What Is Development?
Development is one of the main goals of the United Nations and encompasses economic growth, eradication of poverty and hunger, education, healthcare, social justice and the preservation of the environment. The most basic goal of development is economic growth – the improvement in the standard of living of people through increased incomes and better access to jobs, clean water and food, and other resources. This should be broad-based and benefit all parts of the population. It is closely linked to the other social and environmental objectives of development, including the eradication of poverty and hunger, the elimination of illiteracy and disease and the provision of education and healthcare for all, and the preservation of the natural world in which we live.
There are a variety of theories and approaches to development. Some, like mechanistic meta-theories (which use the caterpillar-chrysalis-butterfly metaphor) assume that people are fixed as wholes and only change in a predictable way through discontinuous qualitatively different stages (like the caterpillar-chrysalis-butterfly model). Others, who support lifespan or ecological systems approaches, believe that developmental processes can take on a wide variety of patterns and pathways, depending on the cultural, historical, and societal context under which they unfold.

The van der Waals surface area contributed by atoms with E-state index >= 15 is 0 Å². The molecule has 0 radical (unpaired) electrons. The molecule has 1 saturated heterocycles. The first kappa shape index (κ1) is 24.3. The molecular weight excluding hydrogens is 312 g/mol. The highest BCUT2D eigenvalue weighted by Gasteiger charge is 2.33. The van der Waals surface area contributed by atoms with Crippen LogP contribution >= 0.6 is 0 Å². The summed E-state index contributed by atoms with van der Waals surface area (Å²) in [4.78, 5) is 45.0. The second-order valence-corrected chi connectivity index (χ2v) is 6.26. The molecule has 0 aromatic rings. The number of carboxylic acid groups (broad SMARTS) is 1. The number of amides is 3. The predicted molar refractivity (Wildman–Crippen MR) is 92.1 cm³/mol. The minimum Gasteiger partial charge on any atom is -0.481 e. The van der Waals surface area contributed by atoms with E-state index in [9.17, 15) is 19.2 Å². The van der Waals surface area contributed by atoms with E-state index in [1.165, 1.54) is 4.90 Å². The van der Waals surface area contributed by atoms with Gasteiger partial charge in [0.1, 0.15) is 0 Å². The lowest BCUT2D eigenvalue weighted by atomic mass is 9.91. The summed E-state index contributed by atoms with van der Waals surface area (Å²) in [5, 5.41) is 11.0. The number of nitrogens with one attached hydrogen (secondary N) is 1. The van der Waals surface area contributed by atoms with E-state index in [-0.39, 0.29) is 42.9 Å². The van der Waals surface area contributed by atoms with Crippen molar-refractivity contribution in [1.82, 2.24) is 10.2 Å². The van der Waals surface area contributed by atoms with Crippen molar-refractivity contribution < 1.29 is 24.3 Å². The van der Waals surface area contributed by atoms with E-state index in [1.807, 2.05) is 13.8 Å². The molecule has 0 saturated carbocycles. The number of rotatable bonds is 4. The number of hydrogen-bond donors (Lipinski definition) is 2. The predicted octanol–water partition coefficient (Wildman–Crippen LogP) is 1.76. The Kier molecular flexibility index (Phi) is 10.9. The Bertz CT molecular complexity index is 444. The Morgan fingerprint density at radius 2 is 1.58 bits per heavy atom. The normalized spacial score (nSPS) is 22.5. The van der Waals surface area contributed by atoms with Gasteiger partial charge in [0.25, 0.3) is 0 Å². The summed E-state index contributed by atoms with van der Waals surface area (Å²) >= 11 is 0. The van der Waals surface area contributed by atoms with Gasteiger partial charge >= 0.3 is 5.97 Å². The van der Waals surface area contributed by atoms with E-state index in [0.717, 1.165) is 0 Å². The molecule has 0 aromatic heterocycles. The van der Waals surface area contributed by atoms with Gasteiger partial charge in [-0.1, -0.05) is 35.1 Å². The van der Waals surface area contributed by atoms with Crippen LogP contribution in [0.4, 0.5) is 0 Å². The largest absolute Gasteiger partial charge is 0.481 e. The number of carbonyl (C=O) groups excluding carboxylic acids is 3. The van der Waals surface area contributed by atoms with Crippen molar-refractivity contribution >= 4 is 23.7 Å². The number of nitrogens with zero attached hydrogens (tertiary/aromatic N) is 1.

Amartya Sen developed the “capability approach” which defines development as a process of enhancing people’s ability to pursue their desired futures, by enabling them to make choices and exercise their freedoms and capabilities in ways that they see fit. This is an important and useful definition of development which should be used in any discussion of the topic.